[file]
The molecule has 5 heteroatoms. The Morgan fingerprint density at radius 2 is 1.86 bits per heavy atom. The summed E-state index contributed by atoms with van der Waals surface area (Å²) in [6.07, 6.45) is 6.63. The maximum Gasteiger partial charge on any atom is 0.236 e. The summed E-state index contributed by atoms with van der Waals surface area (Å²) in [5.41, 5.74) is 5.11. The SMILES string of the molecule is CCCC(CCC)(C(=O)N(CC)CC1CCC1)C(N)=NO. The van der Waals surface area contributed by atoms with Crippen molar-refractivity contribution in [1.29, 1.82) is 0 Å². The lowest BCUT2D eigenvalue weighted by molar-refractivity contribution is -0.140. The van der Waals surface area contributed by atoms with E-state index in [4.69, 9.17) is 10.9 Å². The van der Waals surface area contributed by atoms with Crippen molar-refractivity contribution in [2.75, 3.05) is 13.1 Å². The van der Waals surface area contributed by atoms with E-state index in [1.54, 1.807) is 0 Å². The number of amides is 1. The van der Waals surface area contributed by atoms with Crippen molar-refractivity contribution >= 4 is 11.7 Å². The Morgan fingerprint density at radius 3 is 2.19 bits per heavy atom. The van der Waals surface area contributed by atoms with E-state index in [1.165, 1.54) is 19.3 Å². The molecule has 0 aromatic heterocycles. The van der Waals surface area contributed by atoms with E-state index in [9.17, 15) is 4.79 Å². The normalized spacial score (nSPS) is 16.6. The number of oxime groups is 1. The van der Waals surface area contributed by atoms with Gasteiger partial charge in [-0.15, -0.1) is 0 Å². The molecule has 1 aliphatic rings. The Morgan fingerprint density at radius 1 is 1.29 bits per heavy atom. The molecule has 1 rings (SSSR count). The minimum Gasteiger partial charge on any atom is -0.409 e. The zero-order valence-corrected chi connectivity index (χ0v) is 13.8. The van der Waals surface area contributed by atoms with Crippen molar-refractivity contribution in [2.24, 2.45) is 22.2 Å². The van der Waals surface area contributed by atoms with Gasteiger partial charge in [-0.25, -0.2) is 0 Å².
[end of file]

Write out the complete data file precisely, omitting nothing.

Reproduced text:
The molecule has 5 heteroatoms. The Morgan fingerprint density at radius 2 is 1.86 bits per heavy atom. The summed E-state index contributed by atoms with van der Waals surface area (Å²) in [6.07, 6.45) is 6.63. The maximum Gasteiger partial charge on any atom is 0.236 e. The summed E-state index contributed by atoms with van der Waals surface area (Å²) in [5.41, 5.74) is 5.11. The SMILES string of the molecule is CCCC(CCC)(C(=O)N(CC)CC1CCC1)C(N)=NO. The van der Waals surface area contributed by atoms with Crippen molar-refractivity contribution in [1.29, 1.82) is 0 Å². The lowest BCUT2D eigenvalue weighted by molar-refractivity contribution is -0.140. The van der Waals surface area contributed by atoms with E-state index in [4.69, 9.17) is 10.9 Å². The van der Waals surface area contributed by atoms with Crippen molar-refractivity contribution in [2.75, 3.05) is 13.1 Å². The van der Waals surface area contributed by atoms with E-state index in [1.54, 1.807) is 0 Å². The number of amides is 1. The van der Waals surface area contributed by atoms with Crippen molar-refractivity contribution >= 4 is 11.7 Å². The Morgan fingerprint density at radius 3 is 2.19 bits per heavy atom. The van der Waals surface area contributed by atoms with E-state index in [1.165, 1.54) is 19.3 Å². The molecule has 0 aromatic heterocycles. The van der Waals surface area contributed by atoms with E-state index in [9.17, 15) is 4.79 Å². The normalized spacial score (nSPS) is 16.6. The number of oxime groups is 1. The van der Waals surface area contributed by atoms with Gasteiger partial charge in [-0.15, -0.1) is 0 Å². The molecule has 1 aliphatic rings. The Morgan fingerprint density at radius 1 is 1.29 bits per heavy atom. The molecule has 1 rings (SSSR count). The minimum Gasteiger partial charge on any atom is -0.409 e. The zero-order valence-corrected chi connectivity index (χ0v) is 13.8. The van der Waals surface area contributed by atoms with Crippen molar-refractivity contribution in [2.24, 2.45) is 22.2 Å². The van der Waals surface area contributed by atoms with Gasteiger partial charge in [-0.25, -0.2) is 0 Å².